What happened this week in the Crypto markets?
Source: TradingView, CNBC, Bloomberg, Messari
Another good month, quarter, and half for digital assets
The digital assets market ended June on good standing, rallying for the last two weeks on the heels of Blackrock’s Bitcoin ETF application, and a host of other TradFi firms announcing entrance into the digital assets arena. Bitcoin itself continues to broadly outperform. Through June 30th, it isn’t easy to find a better-performing asset across all global markets:
Source: Arca Internal Data and Bloomberg
The majority of this year’s rally occurred long before the Blackrock news, meaning most of these gains happened despite little inflows or excitement. That is now changing
, quickly. To appreciate how important this news was, you have to recognize that most conversations since November of 2022 (FTX implosion) have been centered around “What happens to crypto when the SEC kills the industry?
”, and in just two short weeks, these conversations have changed to “Will Blackrock and Citadel dominate the industry, and who else will make all of the money?
”. This was an incredibly fast change in sentiment.
And it makes sense. Don’t forget, it was only three months ago when investors were roiled by the regional banking crisis. Every investor in the world is overly exposed to traditional banking and finance even if they don’t have any direct investments in bank stocks. Their investment livelihoods are directly or indirectly tied to their fate. But very few (if any) investors are exposed to digital assets in a meaningful way. Blackrock has single-handedly changed this calculus and will have ongoing impacts on capital flows as investors play catchup.
When narratives shift, previously biased views start to become more open-minded and then common sense begins to take over. Which leads to funny conversations. For example, I loved this passage from the most recent Pantera investor letter. A completely unbiased investor with zero preconceived notions would think that regional bank equity, at 13:1 leverage, is a fraud compared to dollar-for-dollar backed U.S. dollar stablecoins. Banks are terribly designed stablecoins may sound funny, but it’s a very accurate description. It will take time for the embedded comfort and workflow to change.
Source: Pantera June investor letter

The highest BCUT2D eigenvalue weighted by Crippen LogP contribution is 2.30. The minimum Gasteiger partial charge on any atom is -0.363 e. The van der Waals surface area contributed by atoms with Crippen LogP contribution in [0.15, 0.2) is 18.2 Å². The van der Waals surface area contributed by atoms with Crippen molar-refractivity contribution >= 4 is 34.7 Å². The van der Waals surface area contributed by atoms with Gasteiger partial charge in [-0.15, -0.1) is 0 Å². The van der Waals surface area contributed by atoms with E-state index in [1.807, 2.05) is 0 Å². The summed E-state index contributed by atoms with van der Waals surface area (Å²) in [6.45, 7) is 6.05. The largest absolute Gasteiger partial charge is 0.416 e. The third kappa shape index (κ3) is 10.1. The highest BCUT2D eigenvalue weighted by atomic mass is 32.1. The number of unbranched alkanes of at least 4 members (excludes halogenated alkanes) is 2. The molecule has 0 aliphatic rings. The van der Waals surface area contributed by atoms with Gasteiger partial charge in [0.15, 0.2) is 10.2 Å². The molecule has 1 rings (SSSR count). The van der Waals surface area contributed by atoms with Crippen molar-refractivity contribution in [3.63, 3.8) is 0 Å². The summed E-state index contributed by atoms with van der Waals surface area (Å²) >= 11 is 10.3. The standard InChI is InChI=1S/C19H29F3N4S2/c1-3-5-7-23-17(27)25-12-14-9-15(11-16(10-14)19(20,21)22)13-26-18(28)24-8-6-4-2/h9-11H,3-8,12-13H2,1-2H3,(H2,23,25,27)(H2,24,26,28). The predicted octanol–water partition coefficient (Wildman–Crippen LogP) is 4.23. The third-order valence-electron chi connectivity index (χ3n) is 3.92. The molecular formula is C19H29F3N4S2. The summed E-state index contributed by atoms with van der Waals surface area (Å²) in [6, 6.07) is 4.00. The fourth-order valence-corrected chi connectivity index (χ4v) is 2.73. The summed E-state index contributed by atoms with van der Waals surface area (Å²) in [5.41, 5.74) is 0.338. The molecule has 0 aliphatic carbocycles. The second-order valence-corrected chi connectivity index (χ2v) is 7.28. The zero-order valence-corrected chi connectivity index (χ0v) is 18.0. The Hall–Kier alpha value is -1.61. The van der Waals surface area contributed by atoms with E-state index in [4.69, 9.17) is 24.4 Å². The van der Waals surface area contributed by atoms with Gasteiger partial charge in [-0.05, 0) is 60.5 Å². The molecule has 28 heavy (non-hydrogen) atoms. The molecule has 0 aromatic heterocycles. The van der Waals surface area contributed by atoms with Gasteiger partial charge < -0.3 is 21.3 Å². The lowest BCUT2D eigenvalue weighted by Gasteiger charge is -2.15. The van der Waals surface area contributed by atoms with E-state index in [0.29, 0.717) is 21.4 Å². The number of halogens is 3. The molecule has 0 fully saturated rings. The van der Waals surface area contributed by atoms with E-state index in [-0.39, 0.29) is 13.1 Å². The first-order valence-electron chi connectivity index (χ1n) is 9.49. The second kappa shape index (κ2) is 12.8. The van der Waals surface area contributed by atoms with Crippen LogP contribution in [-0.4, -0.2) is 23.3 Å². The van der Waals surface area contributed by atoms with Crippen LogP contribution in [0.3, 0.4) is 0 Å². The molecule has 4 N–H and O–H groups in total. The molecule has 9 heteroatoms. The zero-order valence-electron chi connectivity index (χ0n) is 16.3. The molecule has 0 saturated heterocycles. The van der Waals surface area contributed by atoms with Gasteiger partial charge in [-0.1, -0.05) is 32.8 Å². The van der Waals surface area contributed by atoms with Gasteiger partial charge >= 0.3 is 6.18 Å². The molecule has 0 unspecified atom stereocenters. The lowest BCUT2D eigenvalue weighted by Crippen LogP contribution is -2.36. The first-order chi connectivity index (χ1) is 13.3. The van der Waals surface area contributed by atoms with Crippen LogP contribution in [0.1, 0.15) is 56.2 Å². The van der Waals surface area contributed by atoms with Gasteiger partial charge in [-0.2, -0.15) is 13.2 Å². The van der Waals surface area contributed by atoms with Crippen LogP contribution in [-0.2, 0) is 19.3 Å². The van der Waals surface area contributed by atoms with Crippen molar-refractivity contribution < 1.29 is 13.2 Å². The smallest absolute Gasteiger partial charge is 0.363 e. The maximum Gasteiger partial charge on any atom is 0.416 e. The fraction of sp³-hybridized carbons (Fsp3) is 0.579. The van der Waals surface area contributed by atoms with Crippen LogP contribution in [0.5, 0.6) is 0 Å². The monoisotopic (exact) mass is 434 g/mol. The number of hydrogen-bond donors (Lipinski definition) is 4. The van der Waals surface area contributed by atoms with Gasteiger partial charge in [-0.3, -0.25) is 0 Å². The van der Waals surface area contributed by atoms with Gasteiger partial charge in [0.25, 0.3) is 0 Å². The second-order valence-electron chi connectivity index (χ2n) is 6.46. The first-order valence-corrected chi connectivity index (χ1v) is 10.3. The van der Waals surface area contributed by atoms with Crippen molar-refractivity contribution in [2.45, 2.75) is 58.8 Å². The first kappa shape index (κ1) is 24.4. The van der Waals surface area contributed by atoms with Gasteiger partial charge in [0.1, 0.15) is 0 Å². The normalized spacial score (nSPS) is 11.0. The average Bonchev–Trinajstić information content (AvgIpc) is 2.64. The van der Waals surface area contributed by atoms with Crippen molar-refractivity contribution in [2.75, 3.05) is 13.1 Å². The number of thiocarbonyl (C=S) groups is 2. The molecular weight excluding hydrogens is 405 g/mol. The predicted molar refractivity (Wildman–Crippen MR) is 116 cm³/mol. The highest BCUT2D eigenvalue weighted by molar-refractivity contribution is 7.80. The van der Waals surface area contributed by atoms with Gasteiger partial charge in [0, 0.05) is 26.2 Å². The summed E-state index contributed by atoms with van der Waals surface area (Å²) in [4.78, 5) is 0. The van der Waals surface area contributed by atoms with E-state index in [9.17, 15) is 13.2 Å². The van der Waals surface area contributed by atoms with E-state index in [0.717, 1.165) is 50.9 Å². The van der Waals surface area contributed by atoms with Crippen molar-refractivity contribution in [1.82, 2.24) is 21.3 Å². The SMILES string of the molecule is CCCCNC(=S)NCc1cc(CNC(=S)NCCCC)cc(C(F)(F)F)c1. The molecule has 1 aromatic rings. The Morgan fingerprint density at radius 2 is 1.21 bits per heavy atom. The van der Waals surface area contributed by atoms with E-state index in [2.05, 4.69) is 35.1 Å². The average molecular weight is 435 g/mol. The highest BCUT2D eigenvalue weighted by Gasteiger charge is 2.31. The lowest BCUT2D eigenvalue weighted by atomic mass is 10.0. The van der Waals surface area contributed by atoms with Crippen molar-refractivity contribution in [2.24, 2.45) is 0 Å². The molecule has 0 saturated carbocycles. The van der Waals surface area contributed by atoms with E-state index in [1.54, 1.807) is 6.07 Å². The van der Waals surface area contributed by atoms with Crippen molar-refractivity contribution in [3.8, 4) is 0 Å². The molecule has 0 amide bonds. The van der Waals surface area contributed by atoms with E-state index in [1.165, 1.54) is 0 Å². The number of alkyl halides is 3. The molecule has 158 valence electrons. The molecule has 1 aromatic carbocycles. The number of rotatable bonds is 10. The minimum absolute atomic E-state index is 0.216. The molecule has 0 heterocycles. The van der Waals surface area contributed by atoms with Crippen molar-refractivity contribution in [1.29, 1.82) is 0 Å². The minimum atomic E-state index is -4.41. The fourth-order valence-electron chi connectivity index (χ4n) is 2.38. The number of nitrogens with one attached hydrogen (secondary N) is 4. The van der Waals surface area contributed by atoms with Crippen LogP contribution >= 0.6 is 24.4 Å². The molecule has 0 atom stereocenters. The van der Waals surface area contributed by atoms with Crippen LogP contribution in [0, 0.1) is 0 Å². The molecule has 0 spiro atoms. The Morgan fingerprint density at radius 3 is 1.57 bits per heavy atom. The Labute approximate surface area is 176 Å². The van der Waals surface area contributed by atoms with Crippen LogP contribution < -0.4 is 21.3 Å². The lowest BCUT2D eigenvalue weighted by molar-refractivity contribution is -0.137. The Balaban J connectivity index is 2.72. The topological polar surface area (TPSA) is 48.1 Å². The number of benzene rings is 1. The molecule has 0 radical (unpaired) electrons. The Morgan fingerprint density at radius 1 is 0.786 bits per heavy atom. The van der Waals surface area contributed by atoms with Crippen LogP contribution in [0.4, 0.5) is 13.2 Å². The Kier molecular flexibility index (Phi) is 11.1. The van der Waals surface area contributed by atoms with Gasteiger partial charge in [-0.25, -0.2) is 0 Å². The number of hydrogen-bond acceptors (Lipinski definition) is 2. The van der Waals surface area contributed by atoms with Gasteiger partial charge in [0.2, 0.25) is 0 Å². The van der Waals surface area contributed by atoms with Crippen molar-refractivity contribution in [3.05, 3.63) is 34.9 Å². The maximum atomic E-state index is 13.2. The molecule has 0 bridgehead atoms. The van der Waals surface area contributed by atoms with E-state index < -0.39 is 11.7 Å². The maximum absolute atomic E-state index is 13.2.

Not only are TradFi market makers and asset managers putting their hats in the ring, but the accompanying research is also becoming more forward-looking as well. Bank of America recently released a new 100-page report on the state of digital assets, and it’s quite good
, with many common sense narratives replacing previous skepticism.
“We believe the lack of user-friendly front-end interfaces and a disproportionate focus on bitcoin, memecoins, regulatory headwinds and illicit activity are overshadowing the rapid development of real-world use cases that are in active production today.”
With TradFi’s entrance to trading (EDX), asset management (Blackrock, Fidelity, etc) and research (BofA), it’s only a matter of time before every investor recognizes how underexposed they really are to this asset class.
Prometheum, Paradigm, and the SEC
Recently, a broker-dealer, Prometheum, was granted a special purpose license from the SEC to handle crypto asset securities and argued during the House Financial Services Committee meeting that no additional legislation or regulatory authority was required. This Prometheum story is VERY strange
. This past week, Laura Shin invited Prometheum’s co-CEO on her podcast
to debate regulation with Paradigm’s special counsel.
The conversation on this podcast was centered around the fact that no tokens that exist today can currently be listed on Prometheum’s ATS. While true, it's not really relevant. We first need to ask the most important question:
“How many potential FUTURE token issuers will register, and how fast can Prometheum grow the security token market and create the same type of liquidity that we’re getting on current exchanges?”
Arguing that Prometheum's licenses can't list current tokens is irrelevant since there are only like 5-10 current tokens that will even matter in 5 years. The majority will die off, as they always have, and will be replaced by new ones. We need to anticipate the future and figure out how something like Bitcoin and Ethereum (which will survive), stablecoins, STOs and the inevitable new tokens from protocols, companies, municipalities, and universities can all trade in the same venue.
No one should care if they’re holding a tokenized security or a non-security digital asset other than the exchanges who trade them and the token issuers themselves - and that’s only because these parties have more restrictions and reporting rules placed on them if an asset is deemed a security. Tokenholders themselves should not (and do not) care. There’s nothing illegal about holding securities. Whichever venue figures out how to trade & provide the liquidity for all will win. We dedicated a blog to this topic recently
The only question that matters is how simply and easily can tokens get issued, and listed, and who can provide the liquidity. Once determined, there will be millions of new tokens issued from individuals, companies, municipalities, universities, and protocols.
I applaud the debate, but it centered on the wrong question.